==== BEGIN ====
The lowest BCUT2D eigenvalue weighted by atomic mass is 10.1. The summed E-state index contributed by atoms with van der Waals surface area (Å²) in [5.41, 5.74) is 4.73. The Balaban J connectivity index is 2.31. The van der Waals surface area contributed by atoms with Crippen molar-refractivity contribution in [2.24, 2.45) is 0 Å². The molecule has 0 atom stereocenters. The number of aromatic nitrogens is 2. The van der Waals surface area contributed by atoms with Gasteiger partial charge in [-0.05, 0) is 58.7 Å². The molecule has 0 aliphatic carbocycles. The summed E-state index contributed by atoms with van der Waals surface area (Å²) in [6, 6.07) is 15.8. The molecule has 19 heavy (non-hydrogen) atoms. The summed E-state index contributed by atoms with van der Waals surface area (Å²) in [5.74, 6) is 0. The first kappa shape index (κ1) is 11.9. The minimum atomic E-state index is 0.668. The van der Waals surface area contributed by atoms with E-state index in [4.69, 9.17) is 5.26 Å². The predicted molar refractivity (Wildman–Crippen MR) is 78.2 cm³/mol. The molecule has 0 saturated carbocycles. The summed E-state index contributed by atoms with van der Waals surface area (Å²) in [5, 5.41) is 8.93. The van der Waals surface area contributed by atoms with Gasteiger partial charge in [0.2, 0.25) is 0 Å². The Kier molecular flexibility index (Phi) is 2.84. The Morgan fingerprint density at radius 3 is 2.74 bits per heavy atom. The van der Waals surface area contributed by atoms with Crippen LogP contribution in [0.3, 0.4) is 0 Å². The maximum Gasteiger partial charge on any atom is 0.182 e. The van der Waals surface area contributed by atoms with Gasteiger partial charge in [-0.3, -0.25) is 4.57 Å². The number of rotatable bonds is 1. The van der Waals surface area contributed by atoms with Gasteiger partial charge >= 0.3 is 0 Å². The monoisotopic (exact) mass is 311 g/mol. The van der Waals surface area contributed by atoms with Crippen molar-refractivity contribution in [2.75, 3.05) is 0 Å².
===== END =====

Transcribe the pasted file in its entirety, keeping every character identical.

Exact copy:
The lowest BCUT2D eigenvalue weighted by atomic mass is 10.1. The summed E-state index contributed by atoms with van der Waals surface area (Å²) in [5.41, 5.74) is 4.73. The Balaban J connectivity index is 2.31. The van der Waals surface area contributed by atoms with Crippen molar-refractivity contribution in [2.24, 2.45) is 0 Å². The molecule has 0 atom stereocenters. The number of aromatic nitrogens is 2. The van der Waals surface area contributed by atoms with Gasteiger partial charge in [-0.05, 0) is 58.7 Å². The molecule has 0 aliphatic carbocycles. The summed E-state index contributed by atoms with van der Waals surface area (Å²) in [6, 6.07) is 15.8. The molecule has 19 heavy (non-hydrogen) atoms. The summed E-state index contributed by atoms with van der Waals surface area (Å²) in [5.74, 6) is 0. The first kappa shape index (κ1) is 11.9. The minimum atomic E-state index is 0.668. The van der Waals surface area contributed by atoms with E-state index in [4.69, 9.17) is 5.26 Å². The predicted molar refractivity (Wildman–Crippen MR) is 78.2 cm³/mol. The molecule has 0 saturated carbocycles. The summed E-state index contributed by atoms with van der Waals surface area (Å²) in [5, 5.41) is 8.93. The van der Waals surface area contributed by atoms with Gasteiger partial charge in [0.2, 0.25) is 0 Å². The Kier molecular flexibility index (Phi) is 2.84. The Morgan fingerprint density at radius 3 is 2.74 bits per heavy atom. The van der Waals surface area contributed by atoms with Crippen LogP contribution in [0.3, 0.4) is 0 Å². The maximum Gasteiger partial charge on any atom is 0.182 e. The van der Waals surface area contributed by atoms with Gasteiger partial charge in [-0.3, -0.25) is 4.57 Å². The number of rotatable bonds is 1. The van der Waals surface area contributed by atoms with Gasteiger partial charge >= 0.3 is 0 Å². The monoisotopic (exact) mass is 311 g/mol. The van der Waals surface area contributed by atoms with Crippen molar-refractivity contribution in [2.75, 3.05) is 0 Å².